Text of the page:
We shall be popping in to see part two soon, watch this space..





Giddy with Geometrics…

We have found our perfect range of ceramics. Very round, white, simple and tactile and as an added bonus they also have large geometric shapes adorning their surfaces. They must have been made in Future and Found heaven.

They were in fact made by the very talented Camilla Engdahl. A ceramic artist based in Central Sweden. Most of her work is made by herself, by hand in her studio. Camilla trained at the School of Design and Crafts in Gothenburg and has worked daily with design and utilitarian ceramics since she graduated in 1996.

Camilla wants her products to spread joy through their pleasant touch and playfulness. We can vouch for the joy that we experienced when unwrapping our first order from her. There were epic amounts of joy.

Our Deep Grey Triangle Bowl is perfect for many purposes from a generous utensil pot to a cosy home for your favourite plant life.

Our Lidded Ceramic Pots come with a black circle or grey triangle pattern, their size makes them ideal for use in the kitchen.Perfect for stowing away dry foodstuffs of all shapes and sizes.

The whole range is pretty perfect. Needless to say we think we may have found our dream mug. Take a look at the whole collection..


Designers and makers: A chat with Taz Pollard

May we introduce you to Taz Pollard a potter from Devon and one of our recent discoveries.

Where is your home town and where are you based now?

My home town is Barnstaple in North Devon and despite plans to move to London after University I still live in North Devon but in a little village on the edge of Exmoor.

What’s on your bedside table?

Hand cream and a pen. Hand cream because working with clay makes your hands really dry and a pen because I get my best ideas in the middle of the night.

What homeware item do you seek to find the perfect version of?

Mugs. Tea and coffee taste so much better out of a decent handmade mug, my favourite are the two that taper in at the top. I am so busy that I often forget that I have made a drink and these two designs keep the tea hotter for longer.

What have you made that you are most proud of?

Yellow Daze. I love the combination of form, colour and plastic wire. It is a fabulous piece which very quickly found a home.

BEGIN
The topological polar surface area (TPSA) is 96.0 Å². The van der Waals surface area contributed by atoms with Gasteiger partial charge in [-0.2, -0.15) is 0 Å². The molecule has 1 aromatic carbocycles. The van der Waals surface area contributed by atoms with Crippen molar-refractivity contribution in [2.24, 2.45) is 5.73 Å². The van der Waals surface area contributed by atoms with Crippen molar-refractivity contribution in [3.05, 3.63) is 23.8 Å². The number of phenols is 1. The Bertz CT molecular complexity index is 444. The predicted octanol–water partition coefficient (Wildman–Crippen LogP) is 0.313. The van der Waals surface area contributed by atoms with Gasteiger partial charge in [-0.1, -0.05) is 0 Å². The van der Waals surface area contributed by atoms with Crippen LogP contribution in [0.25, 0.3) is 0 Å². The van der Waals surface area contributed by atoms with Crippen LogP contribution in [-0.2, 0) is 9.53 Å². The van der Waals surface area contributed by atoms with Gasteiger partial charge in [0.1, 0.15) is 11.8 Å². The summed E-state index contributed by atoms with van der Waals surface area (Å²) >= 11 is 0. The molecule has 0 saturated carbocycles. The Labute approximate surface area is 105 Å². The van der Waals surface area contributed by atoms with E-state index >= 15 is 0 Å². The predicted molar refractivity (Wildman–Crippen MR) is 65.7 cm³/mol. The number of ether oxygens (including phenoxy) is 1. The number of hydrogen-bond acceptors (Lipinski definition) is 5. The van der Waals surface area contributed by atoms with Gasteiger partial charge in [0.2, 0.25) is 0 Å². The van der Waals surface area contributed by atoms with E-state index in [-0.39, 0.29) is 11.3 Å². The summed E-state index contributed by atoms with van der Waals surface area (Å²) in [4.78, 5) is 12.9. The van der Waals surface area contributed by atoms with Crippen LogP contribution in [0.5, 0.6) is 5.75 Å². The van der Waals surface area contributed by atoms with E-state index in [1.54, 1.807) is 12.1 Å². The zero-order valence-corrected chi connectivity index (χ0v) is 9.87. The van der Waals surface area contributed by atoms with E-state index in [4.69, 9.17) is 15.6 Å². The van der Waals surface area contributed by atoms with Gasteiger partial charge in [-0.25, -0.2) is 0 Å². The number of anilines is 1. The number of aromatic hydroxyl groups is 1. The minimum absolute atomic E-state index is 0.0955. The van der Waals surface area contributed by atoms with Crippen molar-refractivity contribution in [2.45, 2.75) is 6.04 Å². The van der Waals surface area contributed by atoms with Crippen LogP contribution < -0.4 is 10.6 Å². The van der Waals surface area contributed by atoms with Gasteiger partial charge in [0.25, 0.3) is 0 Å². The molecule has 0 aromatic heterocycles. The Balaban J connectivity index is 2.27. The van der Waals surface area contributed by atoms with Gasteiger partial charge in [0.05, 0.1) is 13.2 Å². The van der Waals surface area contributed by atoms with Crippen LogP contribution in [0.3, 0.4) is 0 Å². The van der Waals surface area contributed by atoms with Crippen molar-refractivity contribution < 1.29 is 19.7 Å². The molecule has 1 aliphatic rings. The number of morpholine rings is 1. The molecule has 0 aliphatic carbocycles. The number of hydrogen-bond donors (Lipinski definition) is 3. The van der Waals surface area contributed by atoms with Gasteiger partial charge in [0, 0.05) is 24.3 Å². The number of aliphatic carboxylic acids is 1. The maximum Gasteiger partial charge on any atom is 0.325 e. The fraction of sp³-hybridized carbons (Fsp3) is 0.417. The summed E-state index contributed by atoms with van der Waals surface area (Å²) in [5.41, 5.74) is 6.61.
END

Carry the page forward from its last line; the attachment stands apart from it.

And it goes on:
What is your background? How did you get into ceramics?

I was lucky enough to do a GCSE in ceramics at secondary school and I have been making ever since. Most recently I completed an MA in ceramics at Bath Spa but I remember from my first day at school there was a class making with clay and that was all I wanted to do.

Describe your design process:

My design process involves sleepless nights and lots of problem solving. Ceramics is a very technical subject so getting from bright idea to finished product can be tricky but that is what I love the most about what I do.

The house is on fire, what do you grab?

We had a similar situation recently where my kiln was giving off very high levels of CO so we had to evacuate the house in the middle of the night. You really don’t think about anything else other than getting your family out, nothing else matters.

Describe your style in three words:

Bold. Quirky. Neon.

What is your current obsession?

Neon flocking. It’s amazing stuff, I have to restrain myself from flocking everything.

What does the future look like?

Exciting, I have had an amazing amount of work since completing my masters and I can’t wait to see what the next project will be.

Our range of Neon Dipped Cylinder Vases are now available to buy online..


In conversation with: Ontwerpduo

We had a chat with Tineke Beunders who is one half of Ontwerpduo. Ontwerpduo are the designers and makers of our gorgeous and extremely popular Tallow candles. One of our brand new products fresh in for SS14.

Read on to discover more about the dream team..

Where is your home town and where are you based now?

We are based in Eindhoven which is in the south of the Netherlands. It is a very industrial but cosy city. We never planned to stay. We always thought that once we had finished our studies at the Design Academy in Eindhoven we would run back to the middle of the Netheralnds, to the Veluwe. The Veluwe is a beautiful and very natural area. But, we stayed. Now, we love Eindhoven and we have lived here for ten years. Our daughter even speaks with an Eindhoven accent. I think we might stay here for a bit longer..

What is on your bedside table?